Regularly reading and learning about current scams will help seniors be better prepared to recognize and avoid them. By staying informed, seniors can be better equipped to identify scams. They can also recommend this information to others who may be more susceptible to scams. When a new scam pops up, seniors can share this information with their peers to help protect a wider population.
Recognize and avoid phishing scams
Phishing scams are another type of internet scam seniors should be aware of and ready to avoid. These scams attempt to trick people into revealing sensitive information. Phishing emails are often very convincing, which makes it all the more important for seniors to recognize them. One way to quickly identify a phishing scam is the use of an unexpected or incorrect name.
If an email is addressed to “Dear Customer,” for example, it may be a phishing email. Another way to identify a phishing scam is the presence of poor spelling or grammar. Phishing emails are typically poorly written and may have a few spelling or grammar errors. To avoid falling for a phishing scam, seniors should delete suspicious emails without clicking on them. They should also report the email to the company it appears to be from.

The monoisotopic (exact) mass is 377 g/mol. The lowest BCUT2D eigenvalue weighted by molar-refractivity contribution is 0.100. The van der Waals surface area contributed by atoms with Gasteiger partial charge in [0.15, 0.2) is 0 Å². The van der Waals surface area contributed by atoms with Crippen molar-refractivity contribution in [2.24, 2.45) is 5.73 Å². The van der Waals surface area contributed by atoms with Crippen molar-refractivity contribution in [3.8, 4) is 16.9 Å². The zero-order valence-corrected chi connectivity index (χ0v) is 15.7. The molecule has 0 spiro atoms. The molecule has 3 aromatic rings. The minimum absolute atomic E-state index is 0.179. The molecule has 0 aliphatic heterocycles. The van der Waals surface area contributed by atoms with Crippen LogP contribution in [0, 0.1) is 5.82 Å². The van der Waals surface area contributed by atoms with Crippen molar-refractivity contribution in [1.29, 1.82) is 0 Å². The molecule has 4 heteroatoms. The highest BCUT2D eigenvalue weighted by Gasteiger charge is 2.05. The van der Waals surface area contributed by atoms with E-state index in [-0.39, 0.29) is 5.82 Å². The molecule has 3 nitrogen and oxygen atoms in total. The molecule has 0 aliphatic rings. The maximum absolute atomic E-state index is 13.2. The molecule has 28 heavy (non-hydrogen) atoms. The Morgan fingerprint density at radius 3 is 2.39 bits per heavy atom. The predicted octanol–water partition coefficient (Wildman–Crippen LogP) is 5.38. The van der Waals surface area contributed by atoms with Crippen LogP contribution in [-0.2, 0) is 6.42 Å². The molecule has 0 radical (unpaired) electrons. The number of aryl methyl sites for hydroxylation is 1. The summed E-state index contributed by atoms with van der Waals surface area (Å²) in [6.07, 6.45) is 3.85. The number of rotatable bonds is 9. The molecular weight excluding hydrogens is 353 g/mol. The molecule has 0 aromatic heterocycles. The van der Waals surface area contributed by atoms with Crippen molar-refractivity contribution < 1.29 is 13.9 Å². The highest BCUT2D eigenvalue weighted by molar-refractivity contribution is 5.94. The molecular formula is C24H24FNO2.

Be aware of online fraud
Online fraud can be another form of scam to be on the lookout for. Seniors can be especially vulnerable to online scams. The most common type of online fraud is identity theft. This occurs when someone steals your personal information and uses it for their own benefit. Seniors should be careful when providing information to websites.
They should avoid giving out personal information unless absolutely necessary. If a website asks for personal information, seniors should also research the website to make sure it’s legitimate before providing the information. Seniors should also regularly monitor their credit reports and bank accounts for signs of identity theft.
If something doesn’t seem right, they should report it immediately. There are many ways seniors can protect themselves from online fraud. They can also help protect others by educating them about current scams.
Don’t wire money or send prepaid debit cards
Seniors should avoid wiring money or sending prepaid debit cards unless absolutely necessary. These methods of payment are typically irreversible, which can leave seniors vulnerable to scammers.
If a scammer asks seniors to wire money or send a prepaid debit card, they should recognize the request as an illegitimate attempt to steal their money. Seniors should be wary of any request that asks them to send money.